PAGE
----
If society is considered less than real, the highest goal for which the individual can strive is to be able to do as he or she pleases to the greatest extent possible. And since doing as he or she pleases is synonymous with freedom by the fusionists’ definition, it follows that, for them in their heart of hearts, there never can be too much liberty or (which is to say the same thing) too little government. To view the world in the light of such broad generalizations discourages subtlety of mind and attention to the needs of actual historical situations.

The Left (and the Right) flap jaws about "freedom" in Egypt; but what IS the "actual historical situation" there? Can it support "freedom and democracy"? (That's a question, not an implicit denial.)

...the tendency has been for political power and the control of government to lurch back and forth between Big Government “progressives” who are prone always and everywhere to “teach obedience” and Small Government “conservatives” (or libertarians) who are prone always and everywhere to “let go the rein.”

Yup, more or less.

ideologues of both types are blind to the changing proportions of liberty and restraint appropriate to actual circumstances.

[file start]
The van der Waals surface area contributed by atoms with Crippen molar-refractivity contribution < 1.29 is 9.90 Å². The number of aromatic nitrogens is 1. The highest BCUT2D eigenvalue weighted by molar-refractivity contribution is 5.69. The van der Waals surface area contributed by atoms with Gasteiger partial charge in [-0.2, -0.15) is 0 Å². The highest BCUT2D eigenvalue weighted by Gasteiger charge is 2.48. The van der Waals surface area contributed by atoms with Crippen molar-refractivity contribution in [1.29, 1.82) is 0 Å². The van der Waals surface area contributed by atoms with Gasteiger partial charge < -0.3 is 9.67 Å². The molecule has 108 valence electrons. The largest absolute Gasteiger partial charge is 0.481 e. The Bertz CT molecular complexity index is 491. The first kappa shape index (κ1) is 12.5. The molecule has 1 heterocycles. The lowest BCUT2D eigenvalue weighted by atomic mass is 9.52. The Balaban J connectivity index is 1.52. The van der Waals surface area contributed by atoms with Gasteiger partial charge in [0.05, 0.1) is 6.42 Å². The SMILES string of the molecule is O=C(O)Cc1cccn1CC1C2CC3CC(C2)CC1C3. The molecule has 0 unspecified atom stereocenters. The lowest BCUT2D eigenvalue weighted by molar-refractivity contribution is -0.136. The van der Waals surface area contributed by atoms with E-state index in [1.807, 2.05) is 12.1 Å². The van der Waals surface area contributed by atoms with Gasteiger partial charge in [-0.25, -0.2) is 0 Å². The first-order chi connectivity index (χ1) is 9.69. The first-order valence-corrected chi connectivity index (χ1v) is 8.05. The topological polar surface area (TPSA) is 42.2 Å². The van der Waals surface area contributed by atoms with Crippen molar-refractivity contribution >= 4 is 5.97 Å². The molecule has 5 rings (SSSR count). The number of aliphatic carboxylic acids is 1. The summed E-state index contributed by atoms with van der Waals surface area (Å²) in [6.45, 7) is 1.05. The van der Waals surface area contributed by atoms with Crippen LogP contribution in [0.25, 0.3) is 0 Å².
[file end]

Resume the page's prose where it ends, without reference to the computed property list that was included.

The Principle of Subsidiarity teaches that all (governance) issues should be resolved at the lowest possible level; between neighbors, or at a municipality level. County, State, and Federal entities should avoid involvement unless resolution is impossible at lower levels.

It ought to be evident that the principle is derived from the Aristotelian/Aquinian "common good". Given that "the actual historical situation" will differ from place to place and time to time, the low-level solution is that which best takes into account the vagaries inevitably present around any governance-decision; it moderates raw self-interest precisely as does a family.

But as Baldacchino points out, those decisions, too, must be informed by religion and morality. Self-interest is not necessarily congruent with "common good."

And the Common Good is paramount.


John Foust said...

Rand had no affection for liberterarians or -ism.

John Foust said...

Rand had no affection for liberterarians or -ism.

Foxfier, formerly Sailorette said...

You're right on two counts-- this is pretty much what I was going for, and no way would I be able to fit a full definition of philosophical libertarians into that comment box!